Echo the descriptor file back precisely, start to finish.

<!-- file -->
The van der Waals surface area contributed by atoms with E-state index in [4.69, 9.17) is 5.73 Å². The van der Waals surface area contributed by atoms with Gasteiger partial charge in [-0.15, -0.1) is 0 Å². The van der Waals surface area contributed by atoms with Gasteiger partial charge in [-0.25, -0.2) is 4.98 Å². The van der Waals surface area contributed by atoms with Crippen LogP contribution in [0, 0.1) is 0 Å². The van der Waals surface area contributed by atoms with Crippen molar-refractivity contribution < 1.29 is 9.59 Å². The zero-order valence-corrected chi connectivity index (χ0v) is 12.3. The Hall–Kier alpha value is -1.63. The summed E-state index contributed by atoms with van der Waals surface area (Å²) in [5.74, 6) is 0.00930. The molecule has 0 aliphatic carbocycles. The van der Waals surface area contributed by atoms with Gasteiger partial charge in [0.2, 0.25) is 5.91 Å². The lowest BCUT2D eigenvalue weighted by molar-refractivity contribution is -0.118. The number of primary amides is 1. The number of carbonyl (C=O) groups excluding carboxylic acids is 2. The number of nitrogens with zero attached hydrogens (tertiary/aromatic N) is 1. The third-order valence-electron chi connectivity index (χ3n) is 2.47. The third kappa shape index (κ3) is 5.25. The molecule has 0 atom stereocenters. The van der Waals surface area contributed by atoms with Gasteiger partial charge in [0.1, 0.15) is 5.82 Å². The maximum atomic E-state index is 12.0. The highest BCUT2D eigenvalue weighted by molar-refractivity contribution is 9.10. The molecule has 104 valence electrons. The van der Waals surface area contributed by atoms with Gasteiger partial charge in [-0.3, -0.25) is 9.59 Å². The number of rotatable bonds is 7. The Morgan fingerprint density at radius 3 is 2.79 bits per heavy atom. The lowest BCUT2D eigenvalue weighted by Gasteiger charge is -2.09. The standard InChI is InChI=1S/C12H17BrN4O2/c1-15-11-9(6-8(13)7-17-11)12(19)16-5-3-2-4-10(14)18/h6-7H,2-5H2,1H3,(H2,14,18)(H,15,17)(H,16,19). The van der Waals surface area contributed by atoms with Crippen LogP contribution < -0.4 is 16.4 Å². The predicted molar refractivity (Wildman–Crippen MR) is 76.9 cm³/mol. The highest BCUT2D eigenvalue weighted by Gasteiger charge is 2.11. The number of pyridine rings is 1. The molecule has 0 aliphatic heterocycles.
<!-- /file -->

The van der Waals surface area contributed by atoms with E-state index in [4.69, 9.17) is 5.73 Å². The van der Waals surface area contributed by atoms with Gasteiger partial charge in [-0.15, -0.1) is 0 Å². The van der Waals surface area contributed by atoms with Gasteiger partial charge in [-0.25, -0.2) is 4.98 Å². The van der Waals surface area contributed by atoms with Crippen LogP contribution in [0, 0.1) is 0 Å². The van der Waals surface area contributed by atoms with Crippen molar-refractivity contribution < 1.29 is 9.59 Å². The zero-order valence-corrected chi connectivity index (χ0v) is 12.3. The Hall–Kier alpha value is -1.63. The summed E-state index contributed by atoms with van der Waals surface area (Å²) in [5.74, 6) is 0.00930. The molecule has 0 aliphatic carbocycles. The van der Waals surface area contributed by atoms with Gasteiger partial charge in [0.2, 0.25) is 5.91 Å². The lowest BCUT2D eigenvalue weighted by molar-refractivity contribution is -0.118. The number of primary amides is 1. The number of carbonyl (C=O) groups excluding carboxylic acids is 2. The number of nitrogens with zero attached hydrogens (tertiary/aromatic N) is 1. The third-order valence-electron chi connectivity index (χ3n) is 2.47. The third kappa shape index (κ3) is 5.25. The molecule has 0 atom stereocenters. The van der Waals surface area contributed by atoms with Gasteiger partial charge in [0.1, 0.15) is 5.82 Å². The maximum atomic E-state index is 12.0. The highest BCUT2D eigenvalue weighted by molar-refractivity contribution is 9.10. The molecule has 104 valence electrons. The van der Waals surface area contributed by atoms with Gasteiger partial charge in [-0.3, -0.25) is 9.59 Å². The number of rotatable bonds is 7. The Morgan fingerprint density at radius 3 is 2.79 bits per heavy atom. The lowest BCUT2D eigenvalue weighted by Gasteiger charge is -2.09. The standard InChI is InChI=1S/C12H17BrN4O2/c1-15-11-9(6-8(13)7-17-11)12(19)16-5-3-2-4-10(14)18/h6-7H,2-5H2,1H3,(H2,14,18)(H,15,17)(H,16,19). The van der Waals surface area contributed by atoms with Crippen LogP contribution < -0.4 is 16.4 Å². The predicted molar refractivity (Wildman–Crippen MR) is 76.9 cm³/mol. The highest BCUT2D eigenvalue weighted by Gasteiger charge is 2.11. The number of pyridine rings is 1. The molecule has 0 aliphatic heterocycles.